September 5, 2017
The soulful work by Bramble Lee Pryde, the artist behind Le Lou Ula Atelier, first captured us with its raw aesthetic and subtle beauty. Each and every piece shows evidence of great passion and skill.
With works in jewelry, ceramics, and even copper, this multi-disciplinary artist likes to experiment and draws inspiration from the Western Canadian wilderness. As a advocate for the slow fashion movement, Le Lou Ula Atelier works in limited runs adding a sense of special purpose and longevity to her work.
Tell us a little about yourself. What kind of artist are you?
Hi there! I’m Bramble, the founder and designer behind Le Lou Ula Atelier. I’ve been doing this as a full-time gig for just over four years. We recently relocated from B.C. to Calgary, and are working out of Workshop Studios, where I make each piece of jewelry and pottery one-by-one in my studio. The term I seem to use the most to describe my artist role is multi-disciplinary, being that I work as a silver/gold smith, ceramist, painter and photographer. I decided to work under the moniker Le Lou Ula Atelier as an umbrella for all the practices.
My path has been vast and varied, for sure. I didn’t know where I would finish up, but always knew that art was the only option. I immediately started working towards my BFA after graduation, but after two years, I switched gears and pursued Design + Formation, a program that merges the design disciplines of spatial formation and communication design by bridging architecture, industrial and graphic design.
After graduation, I spent several years traveling and while spending time in the South Asian regions, I discovered the vital role of adornment in the stories people tell about their culture from generation to generation. This curiosity and passion led me to Australia, where I further specialized and earned my diploma in Metalsmithing from TAFE, Perth.
How would you describe your work and practice?
Le Lou Ula is an atelier that offers contemporary jewelry, ceramic wares and home objects. All practices are unified by sustainability, longevity and design choices. My stubborn streak makes me continue to challenge the perceptions of housing art, functionality, and design in the same studio.
Essentially, I work in silver, gold and dirt, while utilizing archetypal practices to yield unique results. My aesthetic is rooted in experimenting with texture and bold shape choices. As a general ethos, we strive to embody mindful consumerism, through sustainable and ethical supply sourcing and creating seasonless collections.
As a multi-faceted artist working in jewelry, ceramics, and metalwork, do you have a different mindset when working with each medium?
I think jewelry, ceramics and home objects can be just as contextual as art, as I find each practice for me is largely about process. My jewelry collections start just like any body of work, with a point of inspiration followed by research, studies/prototypes, storytelling – it’s just a matter of choosing my method of creation.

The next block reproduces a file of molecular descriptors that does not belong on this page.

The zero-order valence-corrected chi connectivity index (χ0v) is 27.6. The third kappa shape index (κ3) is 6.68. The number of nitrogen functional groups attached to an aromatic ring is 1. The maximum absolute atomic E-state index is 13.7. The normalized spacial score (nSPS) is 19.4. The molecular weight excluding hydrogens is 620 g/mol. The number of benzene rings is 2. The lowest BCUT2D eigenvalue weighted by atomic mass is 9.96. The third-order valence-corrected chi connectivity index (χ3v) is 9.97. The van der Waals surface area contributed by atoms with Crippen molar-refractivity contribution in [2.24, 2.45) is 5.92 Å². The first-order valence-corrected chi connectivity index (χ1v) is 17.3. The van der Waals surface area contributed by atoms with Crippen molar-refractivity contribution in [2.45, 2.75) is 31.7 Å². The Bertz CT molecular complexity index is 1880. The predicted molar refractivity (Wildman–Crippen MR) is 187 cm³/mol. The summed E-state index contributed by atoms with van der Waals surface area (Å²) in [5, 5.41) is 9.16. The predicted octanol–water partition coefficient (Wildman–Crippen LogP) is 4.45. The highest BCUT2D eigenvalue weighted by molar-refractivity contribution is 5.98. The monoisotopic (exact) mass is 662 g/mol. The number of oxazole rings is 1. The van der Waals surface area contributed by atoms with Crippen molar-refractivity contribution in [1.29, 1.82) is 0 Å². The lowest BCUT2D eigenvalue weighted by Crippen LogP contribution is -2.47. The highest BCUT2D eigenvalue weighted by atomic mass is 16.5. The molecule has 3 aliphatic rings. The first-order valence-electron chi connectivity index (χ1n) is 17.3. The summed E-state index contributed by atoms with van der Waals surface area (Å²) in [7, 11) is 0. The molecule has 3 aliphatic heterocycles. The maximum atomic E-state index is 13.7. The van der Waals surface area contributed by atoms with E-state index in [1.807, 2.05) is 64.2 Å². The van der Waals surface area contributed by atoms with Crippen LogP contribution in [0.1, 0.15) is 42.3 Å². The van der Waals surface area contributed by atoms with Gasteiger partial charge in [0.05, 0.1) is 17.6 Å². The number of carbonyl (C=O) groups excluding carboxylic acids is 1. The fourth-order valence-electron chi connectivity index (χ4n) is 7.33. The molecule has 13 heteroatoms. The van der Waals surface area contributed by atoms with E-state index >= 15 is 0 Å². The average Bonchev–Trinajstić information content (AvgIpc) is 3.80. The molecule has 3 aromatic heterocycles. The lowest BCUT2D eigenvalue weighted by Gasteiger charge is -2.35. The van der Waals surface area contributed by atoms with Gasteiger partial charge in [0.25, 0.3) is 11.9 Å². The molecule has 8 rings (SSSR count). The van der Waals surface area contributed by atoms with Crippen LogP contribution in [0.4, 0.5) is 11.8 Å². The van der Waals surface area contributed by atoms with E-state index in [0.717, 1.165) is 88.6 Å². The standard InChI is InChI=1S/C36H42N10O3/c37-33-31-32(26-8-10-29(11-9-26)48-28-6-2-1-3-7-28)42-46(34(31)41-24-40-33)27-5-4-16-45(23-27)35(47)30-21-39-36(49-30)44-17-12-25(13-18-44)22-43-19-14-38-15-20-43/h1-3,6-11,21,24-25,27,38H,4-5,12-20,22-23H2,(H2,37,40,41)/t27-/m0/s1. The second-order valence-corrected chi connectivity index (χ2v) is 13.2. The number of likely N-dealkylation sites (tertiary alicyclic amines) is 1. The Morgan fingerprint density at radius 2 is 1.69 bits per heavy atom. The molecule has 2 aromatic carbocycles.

I’m drawn to the multi-faceted artists like Sophie Taeuber-Arp, Alexander Calder and Joan Miró. Calder was a painter, sculptor and created over 2,000 pieces of jewelry, Miró, a painter who also created ceramics, and Taeuber-Arp was successful at amalgamating applied and fine arts. When you dovetail between the mediums you really begin to see how each inspires the other.
Do you ever find these mediums interacting or influencing each other?
Absolutely! Those close to me joke that I’m always trying to make my ceramics look like metal, and texture my metals to look like they have been distressed by rock/clay. For me, it’s about taking an idea and applying it to different mediums to see how it translates from each body of work. The cohesion that the mark makes on my jewelry and surface textures on my ceramics is the added bonus. I’ve added copper to our home objects, and I have a collection in process that combines porcelain, gold and silver for some jewelry pieces – I think as mediums they look incredible together.
You’ve achieved a quite a global following and have had some neat avenues of exposure. What was the coolest feature of your work to date?
It’s been such an honour working with the people that I have. I definitely need to acknowledge that it all began with the stylist from Pretty Little Liars finding my work on Instagram and how that led to the TV show using my work for their last three seasons –super surreal and the guilty pleasure watcher in me loved the show so much.
Where can people find out more about you?
At Market Collective when they come visit our booth!!!!
And we are always down for a studio visit! Email us at firstname.lastname@example.org and come check out Workshop Studios!
Friday: 4pm - 9pm
Saturday: 10am - 6pm
Sunday: 10am - 6pm
$5 for the weekend
(Kids under 12 Free)
(1390 17th AVE SE)